• These recommendations do not apply to research genomic sequencing. They apply only to clinical diagnostic genomic sequencing. These recommendations also are not designed for genomic sequencing in the settings of preconception, prenatal, newborn, or healthy adults and children.
  • It is estimated that only 1-2% of patients completing genomic sequencing will have an incidental finding for which these recommendations are applicable.

Full text of ACMG recommendations on incidental findings can be found at: http://www.acmg.net/docs/ACMG_Releases_Highly-Anticipated_Recommendations_on_Incidental_Findings_in_Clinical_Exome_and_Genome_Sequencing.pdf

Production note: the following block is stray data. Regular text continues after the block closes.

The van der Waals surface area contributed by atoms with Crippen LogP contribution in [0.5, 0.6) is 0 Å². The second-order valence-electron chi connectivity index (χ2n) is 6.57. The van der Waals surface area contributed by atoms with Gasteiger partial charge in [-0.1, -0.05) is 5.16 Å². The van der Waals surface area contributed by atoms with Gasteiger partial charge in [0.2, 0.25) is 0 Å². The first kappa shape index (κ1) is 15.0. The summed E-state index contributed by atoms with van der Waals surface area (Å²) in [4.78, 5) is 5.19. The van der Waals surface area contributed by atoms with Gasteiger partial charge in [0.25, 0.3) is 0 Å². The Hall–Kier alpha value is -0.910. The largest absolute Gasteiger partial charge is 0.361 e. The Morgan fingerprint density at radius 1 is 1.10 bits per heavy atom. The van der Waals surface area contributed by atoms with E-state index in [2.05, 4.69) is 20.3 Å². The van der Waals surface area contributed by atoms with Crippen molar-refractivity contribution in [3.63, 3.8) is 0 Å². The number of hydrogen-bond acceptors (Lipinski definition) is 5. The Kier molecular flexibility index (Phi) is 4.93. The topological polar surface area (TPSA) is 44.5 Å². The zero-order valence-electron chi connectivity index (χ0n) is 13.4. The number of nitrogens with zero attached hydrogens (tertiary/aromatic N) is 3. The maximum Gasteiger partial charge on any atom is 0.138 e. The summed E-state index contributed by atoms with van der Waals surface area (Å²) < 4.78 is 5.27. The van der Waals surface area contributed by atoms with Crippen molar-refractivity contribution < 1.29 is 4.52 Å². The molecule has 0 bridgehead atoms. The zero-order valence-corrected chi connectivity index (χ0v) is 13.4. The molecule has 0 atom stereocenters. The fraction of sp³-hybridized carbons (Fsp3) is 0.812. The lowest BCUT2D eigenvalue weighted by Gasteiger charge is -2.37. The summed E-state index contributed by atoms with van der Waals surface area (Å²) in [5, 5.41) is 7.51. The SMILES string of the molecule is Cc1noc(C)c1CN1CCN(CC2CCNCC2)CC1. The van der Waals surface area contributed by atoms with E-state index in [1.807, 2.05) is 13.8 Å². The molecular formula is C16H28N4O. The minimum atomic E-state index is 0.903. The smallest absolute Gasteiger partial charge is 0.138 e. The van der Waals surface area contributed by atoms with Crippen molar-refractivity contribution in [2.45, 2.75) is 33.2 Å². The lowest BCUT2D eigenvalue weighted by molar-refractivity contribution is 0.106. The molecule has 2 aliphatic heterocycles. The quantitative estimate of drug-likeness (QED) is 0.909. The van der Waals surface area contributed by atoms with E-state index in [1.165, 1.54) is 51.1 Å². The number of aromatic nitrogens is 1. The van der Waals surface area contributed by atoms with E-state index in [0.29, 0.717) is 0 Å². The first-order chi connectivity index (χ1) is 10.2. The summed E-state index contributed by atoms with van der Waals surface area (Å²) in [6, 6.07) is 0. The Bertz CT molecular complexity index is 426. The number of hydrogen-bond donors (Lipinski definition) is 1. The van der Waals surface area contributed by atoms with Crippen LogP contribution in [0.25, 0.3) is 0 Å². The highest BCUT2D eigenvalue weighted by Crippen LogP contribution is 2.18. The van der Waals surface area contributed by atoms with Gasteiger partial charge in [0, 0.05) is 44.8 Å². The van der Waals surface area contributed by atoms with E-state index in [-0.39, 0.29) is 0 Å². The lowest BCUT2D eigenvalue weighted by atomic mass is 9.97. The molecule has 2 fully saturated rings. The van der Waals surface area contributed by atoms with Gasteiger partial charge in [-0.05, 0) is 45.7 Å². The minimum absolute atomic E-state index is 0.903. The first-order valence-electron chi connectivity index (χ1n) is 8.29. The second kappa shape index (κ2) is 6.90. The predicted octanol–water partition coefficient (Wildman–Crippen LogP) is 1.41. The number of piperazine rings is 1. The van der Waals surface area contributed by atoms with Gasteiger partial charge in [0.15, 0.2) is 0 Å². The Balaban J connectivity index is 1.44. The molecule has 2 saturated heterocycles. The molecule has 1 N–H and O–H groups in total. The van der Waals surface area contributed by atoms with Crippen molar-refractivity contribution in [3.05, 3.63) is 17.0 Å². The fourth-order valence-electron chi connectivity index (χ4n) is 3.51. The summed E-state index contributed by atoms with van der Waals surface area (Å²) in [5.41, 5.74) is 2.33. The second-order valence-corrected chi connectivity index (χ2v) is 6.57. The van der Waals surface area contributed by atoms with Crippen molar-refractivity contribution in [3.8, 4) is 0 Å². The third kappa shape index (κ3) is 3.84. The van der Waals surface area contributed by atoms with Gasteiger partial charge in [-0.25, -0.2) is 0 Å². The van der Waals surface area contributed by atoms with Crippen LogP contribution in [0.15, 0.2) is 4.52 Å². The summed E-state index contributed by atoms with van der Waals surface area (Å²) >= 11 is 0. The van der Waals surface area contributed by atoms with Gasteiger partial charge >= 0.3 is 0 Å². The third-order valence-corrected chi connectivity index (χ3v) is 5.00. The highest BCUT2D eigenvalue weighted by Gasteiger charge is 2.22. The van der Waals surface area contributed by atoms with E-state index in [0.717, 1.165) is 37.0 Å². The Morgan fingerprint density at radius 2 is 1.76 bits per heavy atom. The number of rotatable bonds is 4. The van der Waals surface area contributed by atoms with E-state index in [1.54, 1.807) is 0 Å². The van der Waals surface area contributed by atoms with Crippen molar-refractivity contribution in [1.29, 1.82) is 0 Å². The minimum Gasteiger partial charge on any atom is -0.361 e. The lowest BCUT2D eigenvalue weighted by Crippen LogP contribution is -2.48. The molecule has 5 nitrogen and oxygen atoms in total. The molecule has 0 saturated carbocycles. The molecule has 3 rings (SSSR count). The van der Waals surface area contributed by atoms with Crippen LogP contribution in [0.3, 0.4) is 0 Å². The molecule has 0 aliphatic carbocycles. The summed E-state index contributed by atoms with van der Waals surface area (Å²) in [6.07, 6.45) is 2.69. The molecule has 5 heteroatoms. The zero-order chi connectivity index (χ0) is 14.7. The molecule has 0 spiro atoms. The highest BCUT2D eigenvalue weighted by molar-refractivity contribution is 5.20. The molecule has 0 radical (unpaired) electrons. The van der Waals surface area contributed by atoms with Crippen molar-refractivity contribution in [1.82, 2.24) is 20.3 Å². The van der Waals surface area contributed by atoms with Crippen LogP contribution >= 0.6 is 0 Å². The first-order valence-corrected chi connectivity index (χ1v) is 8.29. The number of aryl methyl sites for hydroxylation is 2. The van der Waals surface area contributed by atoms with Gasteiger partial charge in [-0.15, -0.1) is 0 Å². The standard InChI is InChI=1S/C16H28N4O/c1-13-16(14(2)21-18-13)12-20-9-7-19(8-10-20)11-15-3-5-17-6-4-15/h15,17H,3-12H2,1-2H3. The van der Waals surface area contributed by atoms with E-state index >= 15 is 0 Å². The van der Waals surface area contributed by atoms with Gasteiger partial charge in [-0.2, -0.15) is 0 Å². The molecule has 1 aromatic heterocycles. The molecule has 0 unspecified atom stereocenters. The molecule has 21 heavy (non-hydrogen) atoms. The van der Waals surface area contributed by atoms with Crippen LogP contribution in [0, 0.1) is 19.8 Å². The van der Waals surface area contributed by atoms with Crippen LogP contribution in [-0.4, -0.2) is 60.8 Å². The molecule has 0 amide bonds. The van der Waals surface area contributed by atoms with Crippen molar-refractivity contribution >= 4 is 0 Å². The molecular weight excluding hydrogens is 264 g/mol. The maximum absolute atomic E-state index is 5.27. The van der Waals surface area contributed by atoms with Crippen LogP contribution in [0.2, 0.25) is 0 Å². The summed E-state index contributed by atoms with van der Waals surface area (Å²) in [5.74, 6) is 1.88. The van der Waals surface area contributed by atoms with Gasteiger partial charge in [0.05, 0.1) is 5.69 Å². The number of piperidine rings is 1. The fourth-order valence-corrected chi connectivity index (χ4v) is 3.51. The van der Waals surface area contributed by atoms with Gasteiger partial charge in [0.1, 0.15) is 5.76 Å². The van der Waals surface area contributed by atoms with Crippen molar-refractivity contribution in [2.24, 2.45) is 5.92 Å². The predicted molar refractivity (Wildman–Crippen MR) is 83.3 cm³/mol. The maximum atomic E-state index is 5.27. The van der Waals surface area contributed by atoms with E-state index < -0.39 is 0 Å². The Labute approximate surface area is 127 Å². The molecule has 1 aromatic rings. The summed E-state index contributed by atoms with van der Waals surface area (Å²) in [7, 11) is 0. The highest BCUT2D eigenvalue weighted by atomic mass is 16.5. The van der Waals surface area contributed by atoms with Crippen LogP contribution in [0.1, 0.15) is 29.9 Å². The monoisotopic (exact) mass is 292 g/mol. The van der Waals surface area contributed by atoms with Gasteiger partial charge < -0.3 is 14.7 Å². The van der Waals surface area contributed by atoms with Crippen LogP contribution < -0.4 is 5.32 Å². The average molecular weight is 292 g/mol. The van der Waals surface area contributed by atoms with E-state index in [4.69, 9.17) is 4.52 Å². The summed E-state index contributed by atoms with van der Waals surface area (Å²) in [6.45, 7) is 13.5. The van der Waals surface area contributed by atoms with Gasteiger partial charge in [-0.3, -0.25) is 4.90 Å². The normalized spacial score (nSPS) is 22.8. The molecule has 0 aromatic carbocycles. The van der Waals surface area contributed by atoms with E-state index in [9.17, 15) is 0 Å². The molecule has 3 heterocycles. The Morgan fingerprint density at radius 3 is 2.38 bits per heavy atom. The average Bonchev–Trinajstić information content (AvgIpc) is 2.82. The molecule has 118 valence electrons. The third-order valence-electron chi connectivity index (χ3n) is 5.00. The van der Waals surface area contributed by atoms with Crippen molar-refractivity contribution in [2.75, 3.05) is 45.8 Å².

Preceding the release of recommendations on incidental findings, ACMG released “Points to Consider in the Clinical Application of Genomic Sequencing” which can be found at: http://www.acmg.net/StaticContent/PPG/Clinical_Application_of_Genomic_Sequencing.pdf

If you are interested in dispersing information about the ACMG incidental findings recommendations to your advocacy, public health, or health care provider networks, please contact Jenn at jennifer@hawaiigenetics.org as these documents will soon be available.

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Apr 10 2013

Webinar on Understanding Essential Health Benefits

Published by under Education

The Global Genes, RARE Project are hosting a webinar entitled, “Understanding Essential Health Benefits: How this provision of the Affordable Care Act could affect access to rare disease treatments and therapies.”